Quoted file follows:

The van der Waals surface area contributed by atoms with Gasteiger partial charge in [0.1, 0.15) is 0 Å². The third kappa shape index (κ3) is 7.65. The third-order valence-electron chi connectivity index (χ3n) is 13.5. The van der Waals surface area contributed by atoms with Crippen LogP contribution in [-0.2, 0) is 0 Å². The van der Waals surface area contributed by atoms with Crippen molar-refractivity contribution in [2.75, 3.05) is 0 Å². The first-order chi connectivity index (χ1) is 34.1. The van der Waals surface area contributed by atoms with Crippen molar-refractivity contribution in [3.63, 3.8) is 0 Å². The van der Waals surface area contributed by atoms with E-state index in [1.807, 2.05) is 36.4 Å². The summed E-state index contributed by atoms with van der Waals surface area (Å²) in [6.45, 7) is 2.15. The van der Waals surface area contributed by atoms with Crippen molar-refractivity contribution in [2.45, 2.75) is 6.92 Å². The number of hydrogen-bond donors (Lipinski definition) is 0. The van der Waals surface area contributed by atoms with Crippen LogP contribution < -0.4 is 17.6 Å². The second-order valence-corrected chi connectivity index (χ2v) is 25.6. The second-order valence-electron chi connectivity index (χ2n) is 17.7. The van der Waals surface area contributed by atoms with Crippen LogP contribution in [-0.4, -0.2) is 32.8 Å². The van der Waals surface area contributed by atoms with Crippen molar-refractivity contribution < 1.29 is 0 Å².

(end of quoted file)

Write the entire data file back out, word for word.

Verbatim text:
The van der Waals surface area contributed by atoms with Gasteiger partial charge in [0.1, 0.15) is 0 Å². The third kappa shape index (κ3) is 7.65. The third-order valence-electron chi connectivity index (χ3n) is 13.5. The van der Waals surface area contributed by atoms with Crippen LogP contribution in [-0.2, 0) is 0 Å². The van der Waals surface area contributed by atoms with Crippen molar-refractivity contribution in [2.75, 3.05) is 0 Å². The first-order chi connectivity index (χ1) is 34.1. The van der Waals surface area contributed by atoms with Crippen molar-refractivity contribution in [3.63, 3.8) is 0 Å². The van der Waals surface area contributed by atoms with E-state index in [1.807, 2.05) is 36.4 Å². The summed E-state index contributed by atoms with van der Waals surface area (Å²) in [6.45, 7) is 2.15. The van der Waals surface area contributed by atoms with Crippen molar-refractivity contribution in [2.45, 2.75) is 6.92 Å². The number of hydrogen-bond donors (Lipinski definition) is 0. The van der Waals surface area contributed by atoms with Crippen LogP contribution < -0.4 is 17.6 Å². The second-order valence-corrected chi connectivity index (χ2v) is 25.6. The second-order valence-electron chi connectivity index (χ2n) is 17.7. The van der Waals surface area contributed by atoms with Crippen LogP contribution in [-0.4, -0.2) is 32.8 Å². The van der Waals surface area contributed by atoms with Crippen molar-refractivity contribution < 1.29 is 0 Å².